Racism and the allegory of the Boston Red Sox

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[Ta-Nehisi]

Commentor David writes:


...you go into an election with the voters you've got, right? Now it's pretty clear that a lot of folks in the left blogosphere would like to do their own purge of the voting rolls--get rid of those dirty, smelly hillbillies, etc., maybe with a literacy test [I've actually seen that proposed on some blogs--ah, progressivism!], but to borrow the metaphor, that dog ain't gonna hunt. In a democracy, it's the voters who reward and punish, for better or for worse. Ta-Nehisi is right: It's a moral problem for the voters, not for Obama. But it's an electoral problem for Obama. He's the one who has to do the wooing. Like El Cid, I think it can be done. Most of these voters who are being interviewed know little of him beyond skin color, and they're not sophisticated enough to mask their racism with the smoke-screens used by middle-class whites; thus they're readily exploited by sensation-seeking journalists. But they're also people with real problems that need to be addressed [and it's telling that "progressives" on this comment thread use those problems as an excuse to dismiss them]. Count me in with those who think Obama needs to take an Appalachia tour. Voters can't be changed by talking down to them; they need to be engaged.

I basically agree with all of this. I especially think the part where he said "Ta-Nehisi is right" is incredibly insightful. But there is one thing I would differ with: I think racism isn't just a moral problem for this country, it's actually a practical one too. The reason I cite the the Civil War example is because the practical consequences were so grave. My good buddy Jelani Cobb, has written some about the fates of Birmingham and Atlanta during the post-Civil Rights era. He argues--and I am going to try to get this right so bear with me--that basically both cities were on the way up during the mid-20th century. But in Atlanta, when the Civil Rights movement hit, then mayor William Hartsfield basically saw the change coming and guided the city through it, crafting this image of Atlanta--in contrast to the rest of the Deep South--as "the city to busy to hate." This (along with many other factors) allowed Atlanta to attract a Coca Cola, to attract a CNN, to host the Olympics. Meanwhie, Birmingham became known as, well, Bombingham.

That's a rough translation of the story. Maybe there are some Southern cats here who can help me out with that one. But my larger point is that racism has tangible costs for blacks and whites. Deciding your president on something as stupid as race could mean (for instance) that you have less access to health care, that your children work in a stagnating economy, that your neighbors kids will die in a stupid war. Or maybe not. Maybe the white guy is completely right. But if you're a racist, you will never know.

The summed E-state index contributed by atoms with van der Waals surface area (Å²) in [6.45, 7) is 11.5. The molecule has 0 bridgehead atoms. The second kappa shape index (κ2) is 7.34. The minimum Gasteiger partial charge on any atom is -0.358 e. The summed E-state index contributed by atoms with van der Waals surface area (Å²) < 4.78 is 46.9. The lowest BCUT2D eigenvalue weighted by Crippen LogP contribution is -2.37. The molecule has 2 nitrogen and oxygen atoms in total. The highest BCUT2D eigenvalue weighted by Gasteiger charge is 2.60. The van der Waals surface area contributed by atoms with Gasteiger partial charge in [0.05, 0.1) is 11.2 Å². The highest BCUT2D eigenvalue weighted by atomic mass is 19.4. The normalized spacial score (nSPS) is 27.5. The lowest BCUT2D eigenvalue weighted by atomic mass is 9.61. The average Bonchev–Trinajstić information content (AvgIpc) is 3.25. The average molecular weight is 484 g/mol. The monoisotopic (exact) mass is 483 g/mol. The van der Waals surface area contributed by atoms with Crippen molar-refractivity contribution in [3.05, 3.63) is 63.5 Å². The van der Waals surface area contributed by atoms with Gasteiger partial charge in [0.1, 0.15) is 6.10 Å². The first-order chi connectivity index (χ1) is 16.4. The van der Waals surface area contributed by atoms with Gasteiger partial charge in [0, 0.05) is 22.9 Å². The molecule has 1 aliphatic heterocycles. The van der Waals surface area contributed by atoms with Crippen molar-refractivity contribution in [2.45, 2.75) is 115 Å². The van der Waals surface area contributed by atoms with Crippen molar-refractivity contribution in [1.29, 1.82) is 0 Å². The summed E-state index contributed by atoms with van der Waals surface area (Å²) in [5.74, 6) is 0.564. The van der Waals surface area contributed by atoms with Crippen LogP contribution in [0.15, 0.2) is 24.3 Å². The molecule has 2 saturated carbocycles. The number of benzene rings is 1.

Let me be utterly candid her and speak for myself. I grew up in de facto segregation. I didn't have a white classmate until I was in high school. I didn't have any deep relationships with anyone who wasn't black until I was in my early 20s. I also had some very retrograde views about gays (I'm probably most ashamed of that). When I started working in Washington, I had some truly beautiful colleagues, many of whom I'm friends with today. But when I started the gig, I wouldn't hang out with them after work; I thought something might happen if I got drunk around them. That didn't change until my job hired another brother and he informed me of how ignorant I was. A short time later, I moved to New York, and was shocked to live in a place where the black/white dichotomy didn't really exist. I mean it's here, but not in the same way.

My point is this--it's quite likely that had I not been shaken out of my ignorance, had I not let go of my prejudice, you wouldn't be reading this right now. It was not simply ethical for me to become a more open person--it was to my advantage. I know that the math isn't the same for white people, but the point, I think, still stands. Let me end with a nod to America's greatest past time. The Boston Red Sox were the last team in pro baseball to integrate. And for their belief in the grand purity of the Great White Race, they sacrificed a shot at Jackie Robinson, Willie Mays, and probably a World Series or two. White racism rewarded them with decades of heartbreak. Not saying racism was the only factor. But it didn't help.

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Matthew Yglesias is a former writer and editor at The Atlantic.

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